Deep Purple – Oldenburg 1971 (Darker Than Blue 055)


Oldenburg 1971 (Darker Than Blue 055)

Wesser Ems Halle, Oldenburg, Germany – April 7, 1971
Introduction, Speed King, Strange Kind Of Woman, Child In Time, Into The Fire, Mandrake Root

Darker Than Blue’s Oldenburg 1971 is their second consecutive release from Deep Purple’s 1971 spring tour of Europe. This tape was used before on Oldenburg ’71 (Black Suede BS-11) several years ago. It is a very clear tape that begins well and improves to very good by the second song. The drums are buried deep in the mix and there are numerous, non-intrusive cuts between songs. Present on this source is the main set but the encores, most commonly “Black Night” and “Lucille,” were not taped and don’t appear on this title. Oldenburg displays Deep Purple in transition as they are phasing out the MKI songs and are replacing them with the MKII numbers. And like the Denmark show, Ritchie Blackmore is at a peak of improvisational powers with the songs taking on unique structures.

One collector writes: “One of the transitional shows from the period as the older MkI numbers were being phased out and replaced by newer material. ‘Speed King’ is very energetic, but the sound doesn’t really clear up until SKOW. Paicey’s drums never really come up in the mix, but for a bootleg the sound is pretty good. Mandrake seems to have a couple of small breaks in it, but overall a very good show. Ritchie is having a good night, and is just amazing in places. Even though the setlist was unchanging, the band managed to make the songs sound completely different night to night. Back to back listens to the April/May European tour boots show the band making the songs fresh, exciting and new each time they play them.”

The tape begins with the mc introducing the band by saying, “Ladies and gentlemen. The biggest rock act in the world: DEEP PURPLE.” The catchy “Yodel,” which opened many of the gigs in this period, is omitted and the band begin the show with “Speed King.” The band stops playing about two and a half minutes into the song, maybe because of problems with the power or equipment. But they continue and produce an interesting solo in the song. “This next one is a new record out…our new single and it’s a thing called ‘Strange Kind Of Woman.'” This version is more than seven minutes long and includes the Gillan-Blackmore call and response section before its conclusion.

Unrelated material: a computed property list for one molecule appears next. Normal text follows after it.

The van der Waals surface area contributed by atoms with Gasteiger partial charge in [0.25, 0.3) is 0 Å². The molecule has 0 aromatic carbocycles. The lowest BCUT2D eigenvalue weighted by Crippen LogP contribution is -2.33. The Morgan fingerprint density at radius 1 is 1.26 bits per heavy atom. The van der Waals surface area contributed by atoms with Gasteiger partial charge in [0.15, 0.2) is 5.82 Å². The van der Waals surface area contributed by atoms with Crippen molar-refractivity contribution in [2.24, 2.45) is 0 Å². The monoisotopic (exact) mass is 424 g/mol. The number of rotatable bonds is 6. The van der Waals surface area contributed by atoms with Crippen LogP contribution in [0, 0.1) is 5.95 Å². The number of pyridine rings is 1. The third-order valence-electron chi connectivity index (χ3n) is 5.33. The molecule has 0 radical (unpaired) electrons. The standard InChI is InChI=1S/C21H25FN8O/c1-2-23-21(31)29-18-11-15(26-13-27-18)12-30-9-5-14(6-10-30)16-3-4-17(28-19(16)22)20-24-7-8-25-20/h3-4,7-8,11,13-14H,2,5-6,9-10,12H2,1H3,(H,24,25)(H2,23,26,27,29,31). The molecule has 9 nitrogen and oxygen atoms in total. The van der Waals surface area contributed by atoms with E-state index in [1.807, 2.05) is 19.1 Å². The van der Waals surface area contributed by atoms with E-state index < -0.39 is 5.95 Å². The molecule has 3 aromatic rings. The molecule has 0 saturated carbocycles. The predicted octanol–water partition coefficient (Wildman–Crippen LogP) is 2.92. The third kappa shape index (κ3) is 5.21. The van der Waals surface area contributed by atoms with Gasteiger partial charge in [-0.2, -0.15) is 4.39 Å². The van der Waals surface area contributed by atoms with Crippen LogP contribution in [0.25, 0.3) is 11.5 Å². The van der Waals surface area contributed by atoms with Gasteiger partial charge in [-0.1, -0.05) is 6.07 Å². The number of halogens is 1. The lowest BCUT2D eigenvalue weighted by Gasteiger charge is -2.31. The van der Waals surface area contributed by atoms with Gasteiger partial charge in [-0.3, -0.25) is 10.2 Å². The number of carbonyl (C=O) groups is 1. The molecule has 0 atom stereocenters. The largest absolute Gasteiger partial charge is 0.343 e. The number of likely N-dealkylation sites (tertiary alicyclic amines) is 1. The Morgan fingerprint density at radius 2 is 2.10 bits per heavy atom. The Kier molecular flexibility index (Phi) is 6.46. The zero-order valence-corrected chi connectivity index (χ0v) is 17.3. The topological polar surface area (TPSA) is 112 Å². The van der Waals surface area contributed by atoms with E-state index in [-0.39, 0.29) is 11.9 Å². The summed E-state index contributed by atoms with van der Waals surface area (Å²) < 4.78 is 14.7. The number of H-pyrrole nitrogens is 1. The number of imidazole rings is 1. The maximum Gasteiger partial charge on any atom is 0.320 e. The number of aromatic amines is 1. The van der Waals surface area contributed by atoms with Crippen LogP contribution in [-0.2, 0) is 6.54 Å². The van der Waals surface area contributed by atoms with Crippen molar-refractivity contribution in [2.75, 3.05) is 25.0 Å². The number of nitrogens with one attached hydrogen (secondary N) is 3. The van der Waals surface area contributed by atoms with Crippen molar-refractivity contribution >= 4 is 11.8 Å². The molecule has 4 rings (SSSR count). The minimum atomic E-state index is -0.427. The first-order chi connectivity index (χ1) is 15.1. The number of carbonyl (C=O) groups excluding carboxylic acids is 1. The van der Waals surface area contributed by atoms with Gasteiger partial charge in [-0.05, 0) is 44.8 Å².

After some tuning the next song is introduced as something off the “last album and is a bit slower.” “Child In Time” must qualify as a Deep Purple ballad, but of course nothing is ever so cleanly delineated for them live. This version is more than sixteen minutes in duration and Gillan gives a melodramatic reading of the opening verses. After the first solos the drums and bass become more audible and lay down a subtle groove over which both Lord and Blackmore take turns soloing. With the change of styles from jazz to baroque to atonal Arnold Schönberg figures, one can’t figure of if there is some underlying unity or if they are just bored. But this turns out to be one of the more unusual versions of the classic song and contains enough twists and turns to keep one’s interest.

“Into The Fire” is five minutes long and cuts out at the very end. Blackmore is out of tune and misses some cues and is the lone weak point in an otherwise great show. Gillan introduces “Mandrake Root” as a “dirty, filthy song” and this version lasts well over twenty minutes. After the first verses Gillan gets out of the way and says, “move over, Rover. The Lord’s taking over.” Lord begins the improvisations with small snatches of classical pieces but mostly carries a brooding Hammond theme over the chugging rhythm section. Blackmore follows with his cacophony and produces Middle Eastern sounding riffs that forces him in the role of Scheherazade to Lord’s Shahryār. The song picks up again with the familiar theme and the tape ends with Gillan’s goodnights to the audience.

Oldenburg is a fascinating performance by a great but ultimately frustrating band. There are times when their improvisational genius and individual talent is on full display. But the long passages in this show are desultory and gives the impression the individuals do not want to bruise the others egos and step on their toes. Nevertheless Oldenburg 1971 is a great, one disc title on the strong Darker Than Blue label. The inserts are printed on thick glossy paper and the label uses era appropriate photographs on the design. Like all of their titles, this is limited to only three hundred copies worldwide. It is a very good sounding tape of an interesting show and unless a longer tape source were to surface with the missing encores, this stands at the definitve version of this show.

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